Online Dating Scams as Prevalent as Ever
Online dating has emerged as one of the most popular ways to meet a romantic partner in the United States. In fact, one-third of all couples married after 2005 met each other online. Though online dating has grown in popularity and can lead to happy relationships, it's also become a widely-used platform for scammers to extort individuals for money. The FBI reports that online dating scams cost Americans over $50 million dollars each year.
Examples of these "romance scams" are plentiful. The Washington Post recently published a story about a Maryland woman's experience with an online scammer who claimed to be serving in the U.S. military. Like many, the woman, named Dede, was drawn to online dating because of situational circumstance. Her occupation primarily employs women, and at 60, opportunities to meet men in traditional social settings didn't seem practical. So when she met 58-year old "Mark" online, who claimed to be in the Army, she was hopeful.
However, her relationship with Mark was soon defined by the tell-tale signs of an online dating scam. Mark told her was being deployed to Afghanistan shortly after their relationship began, and then noted that he preferred texting to talking on the phone or using video chat. Later on, he revealed that he didn't have the money to insure a valuable item that needed to be shipped home, and in a roundabout way made clear that thousands of dollars of Dede's money would be needed. It was at that point Dede realized she'd fallen victim to a scam.
Mark's use of a military façade is a growing trend among online dating scammers, the Army Criminal Investigation Command reports; the ACIC receives hundreds of dating scam allegations involving supposed servicemen each month. The actual man in Mark's dating profile photo, Raymond Chandler, is a top military official (happily married) whose photo has been used by other scammers on a plethora of dating sites.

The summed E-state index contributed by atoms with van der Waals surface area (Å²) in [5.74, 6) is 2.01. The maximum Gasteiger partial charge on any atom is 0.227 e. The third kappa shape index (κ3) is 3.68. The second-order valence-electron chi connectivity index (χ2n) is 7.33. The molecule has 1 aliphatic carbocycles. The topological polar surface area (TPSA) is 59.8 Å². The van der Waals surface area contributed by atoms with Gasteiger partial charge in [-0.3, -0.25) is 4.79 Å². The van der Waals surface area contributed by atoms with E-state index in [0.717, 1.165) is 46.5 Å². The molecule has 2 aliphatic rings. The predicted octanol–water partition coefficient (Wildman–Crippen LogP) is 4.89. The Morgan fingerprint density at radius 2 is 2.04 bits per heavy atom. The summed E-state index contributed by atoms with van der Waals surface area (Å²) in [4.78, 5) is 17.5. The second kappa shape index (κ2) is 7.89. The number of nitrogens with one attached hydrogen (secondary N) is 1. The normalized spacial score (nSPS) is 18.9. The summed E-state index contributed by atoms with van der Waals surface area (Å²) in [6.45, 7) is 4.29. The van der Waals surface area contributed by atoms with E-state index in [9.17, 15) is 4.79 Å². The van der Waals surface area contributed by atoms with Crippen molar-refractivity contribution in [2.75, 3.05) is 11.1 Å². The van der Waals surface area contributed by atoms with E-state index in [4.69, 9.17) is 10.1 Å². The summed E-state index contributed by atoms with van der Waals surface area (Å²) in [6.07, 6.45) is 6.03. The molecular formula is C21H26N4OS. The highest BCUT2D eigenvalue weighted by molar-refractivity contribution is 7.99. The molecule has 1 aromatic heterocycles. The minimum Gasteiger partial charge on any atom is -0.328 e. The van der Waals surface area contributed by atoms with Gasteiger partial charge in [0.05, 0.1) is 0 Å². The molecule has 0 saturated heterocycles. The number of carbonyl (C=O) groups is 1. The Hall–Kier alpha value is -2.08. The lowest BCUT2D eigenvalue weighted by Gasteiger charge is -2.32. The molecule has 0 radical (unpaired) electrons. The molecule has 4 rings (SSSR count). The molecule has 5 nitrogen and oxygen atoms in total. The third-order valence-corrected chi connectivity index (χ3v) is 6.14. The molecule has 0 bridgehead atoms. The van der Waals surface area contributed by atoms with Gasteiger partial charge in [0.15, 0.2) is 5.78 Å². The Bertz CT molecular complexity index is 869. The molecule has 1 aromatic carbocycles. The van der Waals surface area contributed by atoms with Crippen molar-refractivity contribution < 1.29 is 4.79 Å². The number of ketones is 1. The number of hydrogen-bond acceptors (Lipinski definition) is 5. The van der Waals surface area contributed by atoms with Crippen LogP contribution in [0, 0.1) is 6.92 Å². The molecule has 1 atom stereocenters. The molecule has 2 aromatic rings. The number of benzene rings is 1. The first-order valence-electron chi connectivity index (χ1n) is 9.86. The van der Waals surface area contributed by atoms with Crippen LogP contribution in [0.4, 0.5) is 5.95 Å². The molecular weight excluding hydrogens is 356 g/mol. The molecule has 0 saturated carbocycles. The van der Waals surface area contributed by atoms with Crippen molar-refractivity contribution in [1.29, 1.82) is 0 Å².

The continued prevalence of online scammers and their evolving tactics further underscores the value of identity verification, or self-authentication, which would have notified Dede right from the start that Mark wasn't who he said he was. Self-identity verification, which include a federal and state background check, can be secured for both parties involved in an online relationship. Those interested in online dating can register for their own personal background check and then, at their choice, privately and securely exchange credentials with those they meet online.
Online dating can be an effective approach to meeting people, but only when done in a safe manner. While today's scammers are relying on military façades, who knows what tactics they'll attempt next. Save yourself the hassle and heartache of falling victim to a scam, and approach online dating the safe way: If you are willing to provide identity verification, you should expect the other person to do the same thing.